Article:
Florida & Metro Forecast: Job Market Helps Florida’s Economy Outpace Nation

Florida & Metro Forecast: Job Market Helps Florida’s Economy Outpace Nation

Florida Gov. Rick Scott’s time in office is coming to a close, but the state’s economic growth will continue to broaden and even exceed the predicted national averages into 2021, according to University of Central Florida economist Sean Snaith’s latest quarterly report.

“When Gov. Scott rolled out his 7-7-7 campaign in 2010, promising to create 700,000 jobs over seven years with seven detailed steps, it was initially met with disbelief from political opponents and the media alike,” said Snaith, director of the UCF Institute for Economic Competitiveness, which produces the quarterly Florida & Metro Forecast. “But the recovery of Florida’s labor market during his administration has been remarkable – creating nearly 1.5 million payroll jobs for a 46 percent increase over normal expected growth – and it is poised to make even further gains.”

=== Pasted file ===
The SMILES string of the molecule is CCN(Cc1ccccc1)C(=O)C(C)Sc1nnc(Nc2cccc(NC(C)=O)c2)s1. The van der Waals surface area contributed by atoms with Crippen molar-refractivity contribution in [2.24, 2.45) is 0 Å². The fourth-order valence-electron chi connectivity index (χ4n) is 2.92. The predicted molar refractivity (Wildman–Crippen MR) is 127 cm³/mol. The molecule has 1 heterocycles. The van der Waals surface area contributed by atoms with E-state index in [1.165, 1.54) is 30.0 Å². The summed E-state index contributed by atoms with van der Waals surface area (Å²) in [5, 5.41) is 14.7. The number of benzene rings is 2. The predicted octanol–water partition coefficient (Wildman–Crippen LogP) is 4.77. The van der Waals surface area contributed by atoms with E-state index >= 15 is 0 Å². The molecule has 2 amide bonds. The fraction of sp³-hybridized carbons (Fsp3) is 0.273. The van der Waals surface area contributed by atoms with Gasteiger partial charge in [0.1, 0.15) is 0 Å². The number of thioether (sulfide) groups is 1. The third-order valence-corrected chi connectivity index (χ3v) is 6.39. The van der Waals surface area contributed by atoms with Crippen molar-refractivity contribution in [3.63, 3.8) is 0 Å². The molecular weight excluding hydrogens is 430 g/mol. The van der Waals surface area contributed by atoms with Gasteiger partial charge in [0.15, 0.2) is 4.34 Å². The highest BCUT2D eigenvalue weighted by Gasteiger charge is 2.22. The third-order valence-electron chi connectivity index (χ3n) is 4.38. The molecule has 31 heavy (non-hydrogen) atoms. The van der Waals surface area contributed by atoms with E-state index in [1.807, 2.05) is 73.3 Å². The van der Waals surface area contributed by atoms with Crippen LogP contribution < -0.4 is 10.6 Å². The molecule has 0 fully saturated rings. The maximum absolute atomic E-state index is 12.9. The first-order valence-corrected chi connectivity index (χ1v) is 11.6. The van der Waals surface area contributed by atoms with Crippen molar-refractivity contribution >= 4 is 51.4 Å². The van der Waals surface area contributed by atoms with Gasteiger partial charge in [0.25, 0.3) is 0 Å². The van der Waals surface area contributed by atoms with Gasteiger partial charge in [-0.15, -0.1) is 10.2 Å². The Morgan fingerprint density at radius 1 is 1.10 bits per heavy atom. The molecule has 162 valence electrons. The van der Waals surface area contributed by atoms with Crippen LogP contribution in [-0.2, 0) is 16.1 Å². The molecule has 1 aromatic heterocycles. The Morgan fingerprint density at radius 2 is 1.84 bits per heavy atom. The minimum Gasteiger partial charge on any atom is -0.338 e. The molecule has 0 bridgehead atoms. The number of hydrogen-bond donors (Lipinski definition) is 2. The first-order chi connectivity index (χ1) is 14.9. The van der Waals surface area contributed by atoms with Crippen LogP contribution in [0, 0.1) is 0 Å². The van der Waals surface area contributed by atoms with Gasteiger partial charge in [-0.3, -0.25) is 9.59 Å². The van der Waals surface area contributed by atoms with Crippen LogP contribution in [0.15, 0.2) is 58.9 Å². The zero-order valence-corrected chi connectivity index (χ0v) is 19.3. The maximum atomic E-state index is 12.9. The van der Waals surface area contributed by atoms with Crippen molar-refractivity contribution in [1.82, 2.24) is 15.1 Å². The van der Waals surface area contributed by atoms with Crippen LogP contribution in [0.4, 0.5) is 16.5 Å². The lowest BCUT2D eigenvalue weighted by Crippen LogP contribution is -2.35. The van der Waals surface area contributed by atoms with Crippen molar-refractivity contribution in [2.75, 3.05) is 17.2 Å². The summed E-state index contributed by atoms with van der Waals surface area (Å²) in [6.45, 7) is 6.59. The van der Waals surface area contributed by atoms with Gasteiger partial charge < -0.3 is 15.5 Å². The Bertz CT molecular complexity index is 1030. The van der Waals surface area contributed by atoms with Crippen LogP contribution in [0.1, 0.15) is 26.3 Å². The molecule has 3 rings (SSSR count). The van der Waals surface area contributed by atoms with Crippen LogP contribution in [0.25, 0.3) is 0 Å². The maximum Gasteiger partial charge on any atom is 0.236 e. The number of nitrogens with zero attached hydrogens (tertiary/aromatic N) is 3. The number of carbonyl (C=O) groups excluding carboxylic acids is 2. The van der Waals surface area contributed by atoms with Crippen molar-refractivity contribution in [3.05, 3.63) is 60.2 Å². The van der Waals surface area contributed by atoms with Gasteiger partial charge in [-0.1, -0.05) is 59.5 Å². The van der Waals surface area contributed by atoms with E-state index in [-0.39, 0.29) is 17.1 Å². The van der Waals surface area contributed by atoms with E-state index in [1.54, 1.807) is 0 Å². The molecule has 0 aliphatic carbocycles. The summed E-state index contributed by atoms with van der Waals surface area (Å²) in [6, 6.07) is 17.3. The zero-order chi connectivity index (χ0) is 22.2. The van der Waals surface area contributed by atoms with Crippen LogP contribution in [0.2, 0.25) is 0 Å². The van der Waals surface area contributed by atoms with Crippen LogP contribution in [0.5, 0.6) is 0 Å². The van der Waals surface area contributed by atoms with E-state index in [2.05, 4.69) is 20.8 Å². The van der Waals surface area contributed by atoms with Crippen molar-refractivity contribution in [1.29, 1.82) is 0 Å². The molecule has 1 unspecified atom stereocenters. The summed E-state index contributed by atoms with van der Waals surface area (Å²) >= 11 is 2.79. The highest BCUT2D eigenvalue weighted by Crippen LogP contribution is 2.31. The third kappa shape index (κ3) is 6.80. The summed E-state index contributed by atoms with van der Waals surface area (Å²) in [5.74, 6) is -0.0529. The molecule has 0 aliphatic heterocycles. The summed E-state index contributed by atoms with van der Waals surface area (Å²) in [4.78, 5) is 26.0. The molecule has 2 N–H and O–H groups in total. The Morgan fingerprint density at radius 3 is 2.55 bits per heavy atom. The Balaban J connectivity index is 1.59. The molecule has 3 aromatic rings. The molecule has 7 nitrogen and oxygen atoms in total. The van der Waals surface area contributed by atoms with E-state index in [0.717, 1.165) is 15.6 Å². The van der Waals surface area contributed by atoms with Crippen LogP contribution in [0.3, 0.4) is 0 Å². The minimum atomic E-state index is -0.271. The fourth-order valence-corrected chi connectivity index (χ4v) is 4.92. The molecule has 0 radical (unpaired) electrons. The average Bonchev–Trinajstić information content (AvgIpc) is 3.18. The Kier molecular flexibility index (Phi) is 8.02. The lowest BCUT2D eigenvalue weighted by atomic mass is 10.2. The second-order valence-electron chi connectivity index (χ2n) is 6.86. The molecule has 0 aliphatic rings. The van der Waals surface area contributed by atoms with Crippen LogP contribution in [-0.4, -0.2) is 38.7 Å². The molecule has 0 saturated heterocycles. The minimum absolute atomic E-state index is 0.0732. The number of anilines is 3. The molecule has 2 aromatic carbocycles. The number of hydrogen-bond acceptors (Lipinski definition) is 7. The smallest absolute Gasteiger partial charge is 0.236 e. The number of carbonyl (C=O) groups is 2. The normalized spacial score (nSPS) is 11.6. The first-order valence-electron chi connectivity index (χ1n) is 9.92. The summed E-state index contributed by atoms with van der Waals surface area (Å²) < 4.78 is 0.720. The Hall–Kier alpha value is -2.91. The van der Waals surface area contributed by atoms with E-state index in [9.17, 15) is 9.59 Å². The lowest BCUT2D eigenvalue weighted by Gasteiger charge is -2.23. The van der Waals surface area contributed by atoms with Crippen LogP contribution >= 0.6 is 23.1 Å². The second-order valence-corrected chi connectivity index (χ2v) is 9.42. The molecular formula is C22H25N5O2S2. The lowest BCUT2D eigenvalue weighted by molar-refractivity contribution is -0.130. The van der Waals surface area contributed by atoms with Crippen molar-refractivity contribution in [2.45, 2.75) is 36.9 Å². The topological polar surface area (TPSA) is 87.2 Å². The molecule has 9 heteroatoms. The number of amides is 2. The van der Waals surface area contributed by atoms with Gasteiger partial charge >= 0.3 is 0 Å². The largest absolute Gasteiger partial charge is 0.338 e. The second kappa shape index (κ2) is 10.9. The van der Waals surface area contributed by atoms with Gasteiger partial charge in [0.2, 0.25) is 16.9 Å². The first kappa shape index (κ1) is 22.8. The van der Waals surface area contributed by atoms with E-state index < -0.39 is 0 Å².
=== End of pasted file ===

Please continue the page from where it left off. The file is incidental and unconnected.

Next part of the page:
Floridians can expect that trend to continue through 2021 with payroll jobs rising and unemployment continuing a downward progression, according to the forecast. Real Gross State Product (RGSP), payroll jobs and the labor force are expected to continue to grow at a higher rate than the national average through 2021.

From 2018-2021, the forecast shows Florida’s economy, as measured by RGSP, expanding at an average annual rate of 3.6 percent. Average growth is expected to be 0.5 percentage points faster than the institute’s forecasted average for U.S. Real GDP growth over the same period.

The sectors expected to have the strongest average job growth over the next three years are construction (6.2 percent), professional and business services (4.9 percent), financial (2.7 percent), trade, transportation and utilities (1.6 percent), leisure and hospitality (1.5 percent), and education and health services (1.5 percent).

The housing market will remain relatively stagnant due to the closing gap on inventory and availability over the next few years, Snaith said, adding that price appreciation will decelerate as supply catches up with demand tempered by rising mortgage rates.

The forecast shows retail sales growing at an average pace of more than 4.7 percent through 2021, boosted by a stronger national economy, continued strength in Florida’s labor market, bigger paychecks and rising household wealth.